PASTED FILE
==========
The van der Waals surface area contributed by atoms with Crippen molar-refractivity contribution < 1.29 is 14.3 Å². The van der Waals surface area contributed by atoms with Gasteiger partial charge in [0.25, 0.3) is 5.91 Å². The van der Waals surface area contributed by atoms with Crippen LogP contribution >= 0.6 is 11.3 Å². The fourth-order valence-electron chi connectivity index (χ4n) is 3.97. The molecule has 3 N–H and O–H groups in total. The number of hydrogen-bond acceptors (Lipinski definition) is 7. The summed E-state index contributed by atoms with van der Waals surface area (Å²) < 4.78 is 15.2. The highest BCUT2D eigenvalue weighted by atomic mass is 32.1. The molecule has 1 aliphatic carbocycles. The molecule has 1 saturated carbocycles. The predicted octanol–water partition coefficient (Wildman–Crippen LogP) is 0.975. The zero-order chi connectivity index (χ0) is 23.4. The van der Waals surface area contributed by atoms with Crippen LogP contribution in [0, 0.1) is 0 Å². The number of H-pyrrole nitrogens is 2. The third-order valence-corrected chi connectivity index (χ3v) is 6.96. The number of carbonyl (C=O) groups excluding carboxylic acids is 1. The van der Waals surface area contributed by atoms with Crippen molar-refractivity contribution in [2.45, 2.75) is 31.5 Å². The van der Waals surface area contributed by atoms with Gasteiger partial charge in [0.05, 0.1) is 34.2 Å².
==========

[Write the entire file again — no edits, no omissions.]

The van der Waals surface area contributed by atoms with Crippen molar-refractivity contribution < 1.29 is 14.3 Å². The van der Waals surface area contributed by atoms with Gasteiger partial charge in [0.25, 0.3) is 5.91 Å². The van der Waals surface area contributed by atoms with Crippen LogP contribution >= 0.6 is 11.3 Å². The fourth-order valence-electron chi connectivity index (χ4n) is 3.97. The molecule has 3 N–H and O–H groups in total. The number of hydrogen-bond acceptors (Lipinski definition) is 7. The summed E-state index contributed by atoms with van der Waals surface area (Å²) < 4.78 is 15.2. The highest BCUT2D eigenvalue weighted by atomic mass is 32.1. The molecule has 1 aliphatic carbocycles. The molecule has 1 saturated carbocycles. The predicted octanol–water partition coefficient (Wildman–Crippen LogP) is 0.975. The zero-order chi connectivity index (χ0) is 23.4. The van der Waals surface area contributed by atoms with Crippen LogP contribution in [0, 0.1) is 0 Å². The number of H-pyrrole nitrogens is 2. The third-order valence-corrected chi connectivity index (χ3v) is 6.96. The number of carbonyl (C=O) groups excluding carboxylic acids is 1. The van der Waals surface area contributed by atoms with Crippen molar-refractivity contribution in [2.45, 2.75) is 31.5 Å². The van der Waals surface area contributed by atoms with Gasteiger partial charge in [0.05, 0.1) is 34.2 Å².